In the 11th round of the 12-team, short bench, 1-QB Yahoo Friends and Family league, I had a choice between RGIII and Peyton Manning. I felt Manning was probably the sober pick, but it was a shallow 1-QB league, so I took the guy I wanted. Not that I could have gone wrong with either, but you have to love it when your QB runs for a 76-yard TD.

I was wrong to credit the Packers for last year's performance agains the Colts last week, but I was apparently also wrong not to credit them for it against Houston this week. Obviously, last year's team showed up tonight – only with a better defense. And Alex Green looks like a upgrade from James Starks. In one day, the Packers went from roughly top-10 to arguably the favorite to win the Super Bowl.

Things to Look for in Week 7

The Seahawks slug it out in San Francisco Thursday night.

The Ravens missing half their defense travel to Houston

RG and the Redskins play the Giants in the Meadowlands

The Packers head to St. Louis after a breakout win in Houston

Beating the Book

Titans +3 at Bills

I rarely use the same team twice in a row as the market usually adjusts, but in this case it hasn't. The Titans were lucky to beat a depleted Steelers team at home off a short week, but they're still among the league's doormats in my opinion. The Bills looked bad against the Pats for a half and the 49ers for a whole, but overall, they're still a league-average type team. Back Buffalo.

Bills 27 - 17

Last week we won with the Bills to put us at 3-3 on the season in this forum and 46-43-2 overall. Last year we went 10-7 in this forum and 124-125 overall. Over the last five years we've gone 50-34 in this space. You can read the full Week 6 column here.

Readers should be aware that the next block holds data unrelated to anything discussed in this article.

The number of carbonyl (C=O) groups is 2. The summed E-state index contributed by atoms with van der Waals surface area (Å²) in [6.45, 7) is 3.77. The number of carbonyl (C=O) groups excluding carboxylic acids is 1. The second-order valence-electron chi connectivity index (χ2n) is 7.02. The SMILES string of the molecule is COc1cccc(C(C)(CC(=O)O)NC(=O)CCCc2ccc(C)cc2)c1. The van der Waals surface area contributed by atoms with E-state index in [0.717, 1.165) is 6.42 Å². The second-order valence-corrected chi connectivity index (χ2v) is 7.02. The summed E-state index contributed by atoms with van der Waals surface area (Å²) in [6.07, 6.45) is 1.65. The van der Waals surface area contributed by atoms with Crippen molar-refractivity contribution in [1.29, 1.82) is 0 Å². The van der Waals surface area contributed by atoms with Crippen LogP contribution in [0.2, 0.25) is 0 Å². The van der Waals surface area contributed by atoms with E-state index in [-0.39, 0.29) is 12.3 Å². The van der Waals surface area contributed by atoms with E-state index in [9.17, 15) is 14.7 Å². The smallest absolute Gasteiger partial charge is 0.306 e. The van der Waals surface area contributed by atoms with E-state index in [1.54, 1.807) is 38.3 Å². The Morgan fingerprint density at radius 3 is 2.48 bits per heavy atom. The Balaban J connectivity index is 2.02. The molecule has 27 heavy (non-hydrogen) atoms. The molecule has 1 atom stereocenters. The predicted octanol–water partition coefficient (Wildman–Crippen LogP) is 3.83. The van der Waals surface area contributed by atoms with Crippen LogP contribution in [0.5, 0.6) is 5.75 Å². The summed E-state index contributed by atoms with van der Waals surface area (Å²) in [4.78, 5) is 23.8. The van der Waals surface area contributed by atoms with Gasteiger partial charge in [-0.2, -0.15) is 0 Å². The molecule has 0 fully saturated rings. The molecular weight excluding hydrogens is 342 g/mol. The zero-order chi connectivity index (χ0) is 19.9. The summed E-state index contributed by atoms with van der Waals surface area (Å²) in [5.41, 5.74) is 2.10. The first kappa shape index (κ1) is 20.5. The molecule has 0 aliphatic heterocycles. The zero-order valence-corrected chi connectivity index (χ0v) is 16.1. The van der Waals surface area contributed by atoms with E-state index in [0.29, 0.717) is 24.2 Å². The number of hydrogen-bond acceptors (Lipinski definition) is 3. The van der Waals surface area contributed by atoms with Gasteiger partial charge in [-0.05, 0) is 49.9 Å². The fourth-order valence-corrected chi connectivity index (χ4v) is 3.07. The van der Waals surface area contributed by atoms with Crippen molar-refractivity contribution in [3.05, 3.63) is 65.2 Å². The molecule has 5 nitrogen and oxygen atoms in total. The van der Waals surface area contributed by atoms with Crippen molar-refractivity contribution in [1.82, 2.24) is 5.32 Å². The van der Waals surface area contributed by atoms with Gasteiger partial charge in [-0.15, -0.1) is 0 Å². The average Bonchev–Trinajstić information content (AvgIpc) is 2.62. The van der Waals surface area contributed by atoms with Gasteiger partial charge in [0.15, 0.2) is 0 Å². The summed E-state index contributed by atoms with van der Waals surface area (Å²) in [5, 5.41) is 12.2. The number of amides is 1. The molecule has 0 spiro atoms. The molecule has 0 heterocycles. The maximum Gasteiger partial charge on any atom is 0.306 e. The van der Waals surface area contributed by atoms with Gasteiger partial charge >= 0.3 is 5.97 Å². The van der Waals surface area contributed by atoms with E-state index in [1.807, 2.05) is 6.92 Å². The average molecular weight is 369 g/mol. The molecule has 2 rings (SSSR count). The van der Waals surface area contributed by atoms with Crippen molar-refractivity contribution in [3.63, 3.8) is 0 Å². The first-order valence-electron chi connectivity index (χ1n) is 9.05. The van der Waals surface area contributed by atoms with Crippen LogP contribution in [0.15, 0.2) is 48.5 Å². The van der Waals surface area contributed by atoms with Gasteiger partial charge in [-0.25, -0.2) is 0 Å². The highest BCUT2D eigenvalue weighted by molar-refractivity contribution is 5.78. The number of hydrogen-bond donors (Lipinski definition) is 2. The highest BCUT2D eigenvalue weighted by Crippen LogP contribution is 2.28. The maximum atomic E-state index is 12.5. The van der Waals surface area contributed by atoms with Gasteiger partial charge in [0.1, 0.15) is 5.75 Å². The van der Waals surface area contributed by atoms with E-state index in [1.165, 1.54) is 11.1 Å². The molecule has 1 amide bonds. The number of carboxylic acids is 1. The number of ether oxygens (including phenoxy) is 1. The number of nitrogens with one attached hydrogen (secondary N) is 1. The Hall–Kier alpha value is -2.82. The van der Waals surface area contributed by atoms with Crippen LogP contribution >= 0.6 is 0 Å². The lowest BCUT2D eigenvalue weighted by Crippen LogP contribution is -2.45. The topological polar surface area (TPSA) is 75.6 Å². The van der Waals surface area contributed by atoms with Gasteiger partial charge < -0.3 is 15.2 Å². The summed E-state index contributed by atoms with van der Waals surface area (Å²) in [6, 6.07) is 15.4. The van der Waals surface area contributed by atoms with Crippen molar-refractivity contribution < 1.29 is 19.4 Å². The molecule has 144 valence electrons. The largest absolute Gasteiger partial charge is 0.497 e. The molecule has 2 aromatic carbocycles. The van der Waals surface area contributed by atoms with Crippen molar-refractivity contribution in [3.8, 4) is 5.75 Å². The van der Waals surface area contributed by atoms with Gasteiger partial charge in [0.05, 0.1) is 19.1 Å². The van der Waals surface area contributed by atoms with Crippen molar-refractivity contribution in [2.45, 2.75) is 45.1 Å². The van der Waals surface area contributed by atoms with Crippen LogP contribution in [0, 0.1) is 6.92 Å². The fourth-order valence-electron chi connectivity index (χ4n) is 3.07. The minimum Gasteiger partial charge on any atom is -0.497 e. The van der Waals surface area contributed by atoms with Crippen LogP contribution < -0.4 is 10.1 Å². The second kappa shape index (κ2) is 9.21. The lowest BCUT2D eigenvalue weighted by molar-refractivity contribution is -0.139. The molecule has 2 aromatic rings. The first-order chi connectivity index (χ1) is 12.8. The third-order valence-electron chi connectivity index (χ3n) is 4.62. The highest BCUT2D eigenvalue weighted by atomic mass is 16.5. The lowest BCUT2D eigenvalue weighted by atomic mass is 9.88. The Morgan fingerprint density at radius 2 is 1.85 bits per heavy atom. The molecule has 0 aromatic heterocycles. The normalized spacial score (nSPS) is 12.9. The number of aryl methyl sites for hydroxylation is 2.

Surviving Week 7

Last week, I faded the Falcons – which given the pot-odds in what turned out to be a coin-flip game was the right call even though they won on a long field goal. Unfortunately, I took the Steelers on Thursday night – which was the wrong call, and lost two of my three remaining pools (I took the Dolphins in the other one). Most of the other teams won except the Cardinals, so in the end, most of the people who were alive last week are still around. Let's take a look at this week's slate.

 Team Opponent %Taken Vegas ML** Vegas Odds PATRIOTS Jets 38.10% 525 84.00 49ERS Seahawks 13.30% 300 75.00 Packers Rams 12.40% 230 69.70 VIKINGS Cardinals 9.10% 255 71.83 RAIDERS Jaguars 8.50% 200 66.67 GIANTS Redskins 4.10% 255 71.83 BEARS Lions 3.60% 240 70.59 COLTS Browns 2.70% 160 61.54 TEXANS Ravens 2.30% 280 73.68 BILLS Titans 2.20% 170 62.96

Home Team in CAPS
* according to OfficeFootballPools.com
** average of the two moneylines

At first glance, the Patriots are the easy case – far less likely to lose than the No. 2 team, the 49ers and 38 percent isn't a huge number. If you've used the Pats, it gets dicier. I think the 49ers are the second best play, followed by the Texans at home against the banged-up Ravens. The Vikings would probably be my fourth choice and possibly even third, ahead of Baltimore. I'll finalize the entire order on Wednesday night.